The third performance factor is application design and architecture. This
area has improved substantially now that Java and those developing with the
language have been around the block a few times. There are a number of ways
to design (and not to design) a Java application that can help. There are also
various ways to code and deploy that will help with the way an application performs.
Often, these performance problems derive from communication back and forth over
the network. Servlets, many say, are an appropriate technique to meet some of
these issues. As well, problems can arise as a result of object-oriented programs
in terms of object creation or collection.
According to Centoni, IT professionals making application decisions need to
be acutely aware of these issues. It is important to take into consideration
the bigger picture, including such things as how you have designed your application,
and where you plan to deploy it.
Sun, third-party tools providers and those using the technology in development
have been able to piece together, and oftentimes share, solutions and experiences
that address some of these areas. There are many radically different approaches
that can be taken. For example, if you are designing a plain vanilla form for
data entry, Java is not going to be your best solution. HTML or eXtensible Markup
Language (XML)-based solutions would be better choices.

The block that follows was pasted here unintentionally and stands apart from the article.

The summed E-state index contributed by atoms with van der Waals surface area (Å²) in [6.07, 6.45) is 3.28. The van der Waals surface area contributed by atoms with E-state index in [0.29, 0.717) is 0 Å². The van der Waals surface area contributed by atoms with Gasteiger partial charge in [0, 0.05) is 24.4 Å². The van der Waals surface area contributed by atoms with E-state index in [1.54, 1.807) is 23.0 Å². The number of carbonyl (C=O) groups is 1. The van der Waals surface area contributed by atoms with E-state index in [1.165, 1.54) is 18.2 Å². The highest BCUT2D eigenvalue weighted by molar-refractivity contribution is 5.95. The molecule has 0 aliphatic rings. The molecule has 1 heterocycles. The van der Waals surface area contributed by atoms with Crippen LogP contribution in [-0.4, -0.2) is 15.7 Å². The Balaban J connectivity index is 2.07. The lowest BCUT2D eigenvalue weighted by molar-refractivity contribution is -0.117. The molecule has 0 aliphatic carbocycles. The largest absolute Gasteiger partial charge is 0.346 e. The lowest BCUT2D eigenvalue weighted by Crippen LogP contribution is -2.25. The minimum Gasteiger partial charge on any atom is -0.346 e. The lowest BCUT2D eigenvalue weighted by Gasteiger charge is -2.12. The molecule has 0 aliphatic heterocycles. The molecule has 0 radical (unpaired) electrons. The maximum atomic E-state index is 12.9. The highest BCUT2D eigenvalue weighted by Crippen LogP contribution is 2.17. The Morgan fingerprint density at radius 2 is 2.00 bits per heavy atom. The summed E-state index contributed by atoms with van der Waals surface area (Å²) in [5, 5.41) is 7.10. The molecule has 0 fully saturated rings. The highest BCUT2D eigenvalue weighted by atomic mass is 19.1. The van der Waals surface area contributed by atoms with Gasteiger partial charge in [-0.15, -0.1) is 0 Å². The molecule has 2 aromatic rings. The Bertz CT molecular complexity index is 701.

Importance of good design
Michael Denley, vice president of software services at Rorke Data Inc., Eden
Prairie, Minn., has strong feelings about the role design plays in Java performance.
"We hear sometimes rightly but most times wrongly that Java is getting a rap
for poor performance," said Denley. "We always respond, 'Not our Java.'"
Denley firmly believes that poor performance typically stems from the way
the application was designed and developed. "We spend a lot of time in our design
to make sure we use good object-oriented programming practices," he said, explaining
that the Unified Modeling Language (UML) and tools from Rational Software have
been implemented to support design.
Rorke Data is the maker of the 100% pure Java-certified FLEXSTOR.db data warehouse
repository for digital content and asset management. Now in its fifth release,
FLEXSTOR.db handles millions of pieces of information or business assets that
include pictures, sounds and movies. These pieces are all indexed by the system